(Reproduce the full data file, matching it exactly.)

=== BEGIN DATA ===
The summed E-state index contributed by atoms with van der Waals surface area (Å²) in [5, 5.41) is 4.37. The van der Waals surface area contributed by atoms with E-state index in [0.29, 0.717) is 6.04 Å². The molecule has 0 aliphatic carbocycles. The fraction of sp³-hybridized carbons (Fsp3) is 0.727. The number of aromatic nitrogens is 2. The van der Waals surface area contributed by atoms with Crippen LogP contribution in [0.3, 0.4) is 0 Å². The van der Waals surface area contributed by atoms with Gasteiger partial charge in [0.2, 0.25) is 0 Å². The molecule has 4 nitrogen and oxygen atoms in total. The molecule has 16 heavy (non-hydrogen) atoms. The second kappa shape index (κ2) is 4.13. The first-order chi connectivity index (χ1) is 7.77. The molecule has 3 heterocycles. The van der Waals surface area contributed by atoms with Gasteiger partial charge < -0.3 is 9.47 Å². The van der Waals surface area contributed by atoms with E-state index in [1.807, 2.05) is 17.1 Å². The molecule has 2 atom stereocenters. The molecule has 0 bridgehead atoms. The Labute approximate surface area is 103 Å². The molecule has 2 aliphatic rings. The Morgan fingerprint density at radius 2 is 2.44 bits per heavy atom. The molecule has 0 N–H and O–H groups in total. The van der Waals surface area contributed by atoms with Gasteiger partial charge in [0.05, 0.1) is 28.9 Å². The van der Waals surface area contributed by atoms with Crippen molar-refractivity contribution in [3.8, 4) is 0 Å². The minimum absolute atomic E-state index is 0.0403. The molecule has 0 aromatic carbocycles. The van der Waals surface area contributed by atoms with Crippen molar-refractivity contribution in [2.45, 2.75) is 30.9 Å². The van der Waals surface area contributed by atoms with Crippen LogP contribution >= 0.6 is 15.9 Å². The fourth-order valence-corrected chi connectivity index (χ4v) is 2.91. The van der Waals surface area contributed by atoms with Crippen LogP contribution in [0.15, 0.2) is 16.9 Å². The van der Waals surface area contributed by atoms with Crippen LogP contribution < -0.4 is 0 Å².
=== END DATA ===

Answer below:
The summed E-state index contributed by atoms with van der Waals surface area (Å²) in [5, 5.41) is 4.37. The van der Waals surface area contributed by atoms with E-state index in [0.29, 0.717) is 6.04 Å². The molecule has 0 aliphatic carbocycles. The fraction of sp³-hybridized carbons (Fsp3) is 0.727. The number of aromatic nitrogens is 2. The van der Waals surface area contributed by atoms with Crippen LogP contribution in [0.3, 0.4) is 0 Å². The van der Waals surface area contributed by atoms with Gasteiger partial charge in [0.2, 0.25) is 0 Å². The molecule has 4 nitrogen and oxygen atoms in total. The molecule has 16 heavy (non-hydrogen) atoms. The second kappa shape index (κ2) is 4.13. The first-order chi connectivity index (χ1) is 7.77. The molecule has 3 heterocycles. The van der Waals surface area contributed by atoms with Gasteiger partial charge < -0.3 is 9.47 Å². The van der Waals surface area contributed by atoms with E-state index in [1.807, 2.05) is 17.1 Å². The molecule has 2 atom stereocenters. The molecule has 0 bridgehead atoms. The Labute approximate surface area is 103 Å². The molecule has 2 aliphatic rings. The Morgan fingerprint density at radius 2 is 2.44 bits per heavy atom. The molecule has 0 N–H and O–H groups in total. The van der Waals surface area contributed by atoms with Gasteiger partial charge in [0.05, 0.1) is 28.9 Å². The van der Waals surface area contributed by atoms with Crippen molar-refractivity contribution in [3.8, 4) is 0 Å². The minimum absolute atomic E-state index is 0.0403. The molecule has 0 aromatic carbocycles. The van der Waals surface area contributed by atoms with Crippen molar-refractivity contribution in [2.45, 2.75) is 30.9 Å². The van der Waals surface area contributed by atoms with Crippen LogP contribution >= 0.6 is 15.9 Å². The fourth-order valence-corrected chi connectivity index (χ4v) is 2.91. The van der Waals surface area contributed by atoms with Crippen LogP contribution in [0.15, 0.2) is 16.9 Å². The van der Waals surface area contributed by atoms with Crippen LogP contribution < -0.4 is 0 Å².